In an attempt to arm future practitioners and scholars alike, the class focused on five elements of newspaper quality: credibility, accuracy in reporting, accuracy in editing, readability, and editorial vigor. Taken together, the five attributes estimate a level of quality in the student newspaper that could be compared to the twenty-two professional newspapers in Meyer's 2004 study. To do so, the class worked in small groups in each of the five areas, using a variety of methodological approaches: analysis of original survey data, multiple data-gathering techniques, and reanalysis of archived data. Statistical procedures, coupled with the use of SPSS, were essential to analysis and embraced by the students, who seemed quite eager to evaluate their student newspaper and to compare it to other papers.

Literature Review

Despite this exemplar, a dislike for numbers-or what could more accurately be described as an abhorrenceamong journalism students and practitioners has been well established in stories and in fact. For example, a group of Columbia School of Journalism candidates answered fewer questions correctly on a math test compared to a group of Japanese sixth graders. …

If you are trying to select text to create highlights or citations, remember that you must now click or tap on the first word, and then click or tap on the last word.
One moment ...
Default project is now your active project.
Project items

Highlights (0)
Some of your highlights are legacy items.
Citations (0)
Some of your citations are legacy items.
Notes (0)
Bookmarks (0)

Project items include:
• Saved book/article
• Highlights
• Quotes/citations
• Notes
• Bookmarks
Notes

#### Cited article

Style
Citations are available only to our active members.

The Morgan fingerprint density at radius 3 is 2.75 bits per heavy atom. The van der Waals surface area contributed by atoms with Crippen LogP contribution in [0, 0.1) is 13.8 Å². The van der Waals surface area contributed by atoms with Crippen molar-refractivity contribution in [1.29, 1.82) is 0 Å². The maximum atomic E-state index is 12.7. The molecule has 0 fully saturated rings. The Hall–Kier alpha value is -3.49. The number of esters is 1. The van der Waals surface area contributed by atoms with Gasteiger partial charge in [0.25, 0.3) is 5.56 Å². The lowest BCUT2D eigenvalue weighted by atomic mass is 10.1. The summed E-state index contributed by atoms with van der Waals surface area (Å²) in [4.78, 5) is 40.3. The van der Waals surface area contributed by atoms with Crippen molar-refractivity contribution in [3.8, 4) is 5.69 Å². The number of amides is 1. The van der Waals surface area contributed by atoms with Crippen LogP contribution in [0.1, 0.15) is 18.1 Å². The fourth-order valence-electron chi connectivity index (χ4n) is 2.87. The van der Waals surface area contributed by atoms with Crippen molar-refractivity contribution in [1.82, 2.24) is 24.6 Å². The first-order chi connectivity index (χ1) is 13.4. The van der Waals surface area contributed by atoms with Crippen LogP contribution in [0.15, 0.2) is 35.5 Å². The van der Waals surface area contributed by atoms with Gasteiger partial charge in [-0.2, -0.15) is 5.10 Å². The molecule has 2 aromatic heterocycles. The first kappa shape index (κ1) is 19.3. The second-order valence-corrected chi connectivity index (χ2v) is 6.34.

(Einhorn, 1992, p. 25)

(Einhorn 25)

1. Lois J. Einhorn, Abraham Lincoln, the Orator: Penetrating the Lincoln Legend (Westport, CT: Greenwood Press, 1992), 25, http://www.questia.com/read/27419298.

#### Cited article

Examining the Student Newspaper: An Opportunity to Teach Research Methods
Settings

#### Settings

Typeface
Text size Reset View mode
Search within

Look up

#### Look up a word

• Dictionary
• Thesaurus
Please submit a word or phrase above.

Why can't I print more than one page at a time?

Help
Full screen

### How to highlight and cite specific passages

1. Click or tap the first word you want to select.
2. Click or tap the last word you want to select, and you’ll see everything in between get selected.
3. You’ll then get a menu of options like creating a highlight or a citation from that passage of text.

## Cited passage

Style
Citations are available only to our active members.

"Portraying himself as an honest, ordinary person helped Lincoln identify with his audiences." (Einhorn, 1992, p. 25).

"Portraying himself as an honest, ordinary person helped Lincoln identify with his audiences." (Einhorn 25)

"Portraying himself as an honest, ordinary person helped Lincoln identify with his audiences."1

1. Lois J. Einhorn, Abraham Lincoln, the Orator: Penetrating the Lincoln Legend (Westport, CT: Greenwood Press, 1992), 25, http://www.questia.com/read/27419298.

## Thanks for trying Questia!

Please continue trying out our research tools, but please note, full functionality is available only to our active members.

Your work will be lost once you leave this Web page.